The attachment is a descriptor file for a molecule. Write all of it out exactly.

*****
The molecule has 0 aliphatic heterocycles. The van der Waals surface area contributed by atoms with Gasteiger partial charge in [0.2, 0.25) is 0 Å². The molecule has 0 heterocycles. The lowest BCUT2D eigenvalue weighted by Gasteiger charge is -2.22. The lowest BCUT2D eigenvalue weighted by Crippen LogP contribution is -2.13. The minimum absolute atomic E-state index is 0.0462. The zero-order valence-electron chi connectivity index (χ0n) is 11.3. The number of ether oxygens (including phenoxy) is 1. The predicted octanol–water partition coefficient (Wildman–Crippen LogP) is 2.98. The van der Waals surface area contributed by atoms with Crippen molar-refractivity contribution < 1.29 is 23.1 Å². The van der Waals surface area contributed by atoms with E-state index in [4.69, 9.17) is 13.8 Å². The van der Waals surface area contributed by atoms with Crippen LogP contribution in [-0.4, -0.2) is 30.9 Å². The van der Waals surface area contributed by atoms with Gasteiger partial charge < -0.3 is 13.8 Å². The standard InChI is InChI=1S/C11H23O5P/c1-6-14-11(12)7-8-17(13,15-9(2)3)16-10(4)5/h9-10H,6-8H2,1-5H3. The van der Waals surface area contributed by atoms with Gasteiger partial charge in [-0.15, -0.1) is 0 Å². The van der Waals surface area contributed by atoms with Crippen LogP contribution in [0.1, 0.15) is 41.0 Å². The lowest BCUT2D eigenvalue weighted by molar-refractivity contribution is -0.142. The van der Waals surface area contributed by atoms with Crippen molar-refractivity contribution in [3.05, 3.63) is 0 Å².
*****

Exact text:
The molecule has 0 aliphatic heterocycles. The van der Waals surface area contributed by atoms with Gasteiger partial charge in [0.2, 0.25) is 0 Å². The molecule has 0 heterocycles. The lowest BCUT2D eigenvalue weighted by Gasteiger charge is -2.22. The lowest BCUT2D eigenvalue weighted by Crippen LogP contribution is -2.13. The minimum absolute atomic E-state index is 0.0462. The zero-order valence-electron chi connectivity index (χ0n) is 11.3. The number of ether oxygens (including phenoxy) is 1. The predicted octanol–water partition coefficient (Wildman–Crippen LogP) is 2.98. The van der Waals surface area contributed by atoms with Crippen molar-refractivity contribution < 1.29 is 23.1 Å². The van der Waals surface area contributed by atoms with E-state index in [4.69, 9.17) is 13.8 Å². The van der Waals surface area contributed by atoms with Crippen LogP contribution in [-0.4, -0.2) is 30.9 Å². The van der Waals surface area contributed by atoms with Gasteiger partial charge < -0.3 is 13.8 Å². The standard InChI is InChI=1S/C11H23O5P/c1-6-14-11(12)7-8-17(13,15-9(2)3)16-10(4)5/h9-10H,6-8H2,1-5H3. The van der Waals surface area contributed by atoms with Gasteiger partial charge in [-0.15, -0.1) is 0 Å². The van der Waals surface area contributed by atoms with Crippen LogP contribution in [0.1, 0.15) is 41.0 Å². The lowest BCUT2D eigenvalue weighted by molar-refractivity contribution is -0.142. The van der Waals surface area contributed by atoms with Crippen molar-refractivity contribution in [3.05, 3.63) is 0 Å².